Mexico’s president is making one last attempt to get the “United States” out of Mexico – at least as far as the country’s name is concerned.
The name “United Mexican States,” or “Estados Unidos Mexicanos,” was adopted in 1824 after independence from Spain in imitation of Mexico’s democratic northern neighbor, but it is rarely used except on official documents, money and other government material.
Still, President Felipe Calderon called a news conference Thursday to announce that he wants to make the name simply “Mexico.” His country doesn’t need to copy anyone, he said.
Calderon first proposed the name change as a congressman in 2003 but the bill did not make it to a vote. The new constitutional reform he proposed would have to be approved by both houses of Congress and a majority of Mexico’s 31 state legislatures.
However, Calderon leaves office on Dec. 1, raising the question of whether his proposal is a largely symbolic gesture. His proposal was widely mocked on Twitter as a ridiculous parting shot from a lame-duck president.
Calderon said that while the name change “doesn’t have the urgency of other reforms,” it should be seen as a relevant issue. “Mexico doesn’t need a name that emulates another country and that no one uses on a daily basis,” he said.
The United States looms larger than perhaps any other country in the Mexican cultural imagination: Mexicans follow U.S. sports teams, watch U.S. television shows and buy U.S.-made products. For many, however, there is also resentment of a larger and more powerful northern neighbor that’s often seen as ignoring or looking down its nose at Mexico.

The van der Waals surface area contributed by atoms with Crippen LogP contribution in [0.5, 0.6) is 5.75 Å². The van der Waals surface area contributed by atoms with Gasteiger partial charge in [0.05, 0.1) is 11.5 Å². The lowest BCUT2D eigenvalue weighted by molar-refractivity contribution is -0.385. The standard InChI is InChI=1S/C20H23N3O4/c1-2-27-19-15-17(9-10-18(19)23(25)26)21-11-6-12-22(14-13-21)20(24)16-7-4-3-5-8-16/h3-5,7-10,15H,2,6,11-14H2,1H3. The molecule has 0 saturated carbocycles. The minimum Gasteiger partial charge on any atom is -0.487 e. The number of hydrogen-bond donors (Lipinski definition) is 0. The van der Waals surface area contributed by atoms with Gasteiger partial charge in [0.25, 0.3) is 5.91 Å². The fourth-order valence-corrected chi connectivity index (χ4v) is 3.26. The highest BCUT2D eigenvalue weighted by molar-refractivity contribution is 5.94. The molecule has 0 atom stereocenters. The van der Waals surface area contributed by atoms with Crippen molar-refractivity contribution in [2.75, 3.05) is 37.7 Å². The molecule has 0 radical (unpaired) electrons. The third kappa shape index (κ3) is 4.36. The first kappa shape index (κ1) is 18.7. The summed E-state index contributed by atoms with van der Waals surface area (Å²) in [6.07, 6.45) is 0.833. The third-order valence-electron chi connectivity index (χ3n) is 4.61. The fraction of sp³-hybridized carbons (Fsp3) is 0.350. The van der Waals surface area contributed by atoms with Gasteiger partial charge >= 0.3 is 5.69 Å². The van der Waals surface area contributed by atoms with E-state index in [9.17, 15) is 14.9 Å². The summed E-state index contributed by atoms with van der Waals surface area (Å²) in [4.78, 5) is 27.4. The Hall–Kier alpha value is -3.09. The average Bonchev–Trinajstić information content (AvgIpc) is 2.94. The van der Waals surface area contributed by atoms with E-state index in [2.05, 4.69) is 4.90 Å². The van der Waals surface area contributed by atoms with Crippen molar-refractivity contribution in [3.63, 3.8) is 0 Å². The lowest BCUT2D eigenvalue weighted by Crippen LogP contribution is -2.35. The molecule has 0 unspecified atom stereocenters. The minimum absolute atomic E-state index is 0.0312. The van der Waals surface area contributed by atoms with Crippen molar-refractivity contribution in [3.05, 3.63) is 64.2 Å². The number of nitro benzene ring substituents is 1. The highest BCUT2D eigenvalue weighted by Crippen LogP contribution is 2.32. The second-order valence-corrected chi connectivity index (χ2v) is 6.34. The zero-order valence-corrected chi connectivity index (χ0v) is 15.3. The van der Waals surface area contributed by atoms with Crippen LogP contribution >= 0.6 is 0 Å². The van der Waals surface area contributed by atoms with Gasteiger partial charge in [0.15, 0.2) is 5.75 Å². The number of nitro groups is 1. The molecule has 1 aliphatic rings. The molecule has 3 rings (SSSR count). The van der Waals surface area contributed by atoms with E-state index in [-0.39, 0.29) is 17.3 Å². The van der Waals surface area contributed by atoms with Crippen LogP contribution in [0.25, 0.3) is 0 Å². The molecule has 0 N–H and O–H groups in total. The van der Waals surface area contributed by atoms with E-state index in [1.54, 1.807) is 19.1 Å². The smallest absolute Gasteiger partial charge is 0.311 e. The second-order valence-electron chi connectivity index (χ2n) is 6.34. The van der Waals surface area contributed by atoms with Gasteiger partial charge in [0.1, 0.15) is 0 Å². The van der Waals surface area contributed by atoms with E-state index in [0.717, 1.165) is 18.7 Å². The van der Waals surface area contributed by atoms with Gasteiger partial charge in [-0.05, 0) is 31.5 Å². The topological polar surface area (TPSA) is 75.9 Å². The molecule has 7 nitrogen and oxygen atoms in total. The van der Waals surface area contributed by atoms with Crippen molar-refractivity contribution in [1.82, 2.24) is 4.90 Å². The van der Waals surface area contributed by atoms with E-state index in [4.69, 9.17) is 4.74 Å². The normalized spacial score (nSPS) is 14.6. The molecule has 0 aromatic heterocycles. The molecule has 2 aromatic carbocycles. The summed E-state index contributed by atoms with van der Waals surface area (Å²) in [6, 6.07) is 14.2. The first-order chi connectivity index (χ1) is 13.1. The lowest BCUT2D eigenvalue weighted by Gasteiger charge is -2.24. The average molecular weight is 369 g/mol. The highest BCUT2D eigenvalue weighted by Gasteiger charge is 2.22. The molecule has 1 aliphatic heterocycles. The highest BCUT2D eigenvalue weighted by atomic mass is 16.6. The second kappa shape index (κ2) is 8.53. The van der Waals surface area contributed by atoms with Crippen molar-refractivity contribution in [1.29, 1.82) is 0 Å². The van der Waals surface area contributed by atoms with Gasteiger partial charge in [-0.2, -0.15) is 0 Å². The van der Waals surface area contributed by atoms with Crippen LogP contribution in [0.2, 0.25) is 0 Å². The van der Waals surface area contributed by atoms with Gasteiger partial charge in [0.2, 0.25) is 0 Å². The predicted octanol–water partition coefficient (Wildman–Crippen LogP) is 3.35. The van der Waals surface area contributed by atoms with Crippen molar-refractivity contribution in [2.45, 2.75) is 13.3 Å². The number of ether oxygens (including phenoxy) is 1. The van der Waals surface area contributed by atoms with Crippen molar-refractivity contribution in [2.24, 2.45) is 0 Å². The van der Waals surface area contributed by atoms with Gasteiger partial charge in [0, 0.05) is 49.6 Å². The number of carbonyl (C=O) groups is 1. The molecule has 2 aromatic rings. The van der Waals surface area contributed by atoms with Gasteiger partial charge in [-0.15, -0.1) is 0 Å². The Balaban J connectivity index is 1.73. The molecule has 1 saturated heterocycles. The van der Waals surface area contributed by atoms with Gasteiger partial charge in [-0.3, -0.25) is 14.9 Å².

Calderon has tried to keep Mexico’s international image, and its vital tourism industry, from being tarred by the waves of violence set off by his six-year, militarized offensive against drug cartels. At least 47,500 people have died in cartel-related violence during his term in office, although the number is believed to be far higher, since his administration stopped releasing an official count last year.
A poll released this week by the Vianovo consulting firm said that half of all Americans view Mexico unfavorably and more than 70 percent believe it’s unsafe to travel south of the border. The poll of 1,000 adults had a margin of error of four percentage points.
By E. EDUARDO CASTILLO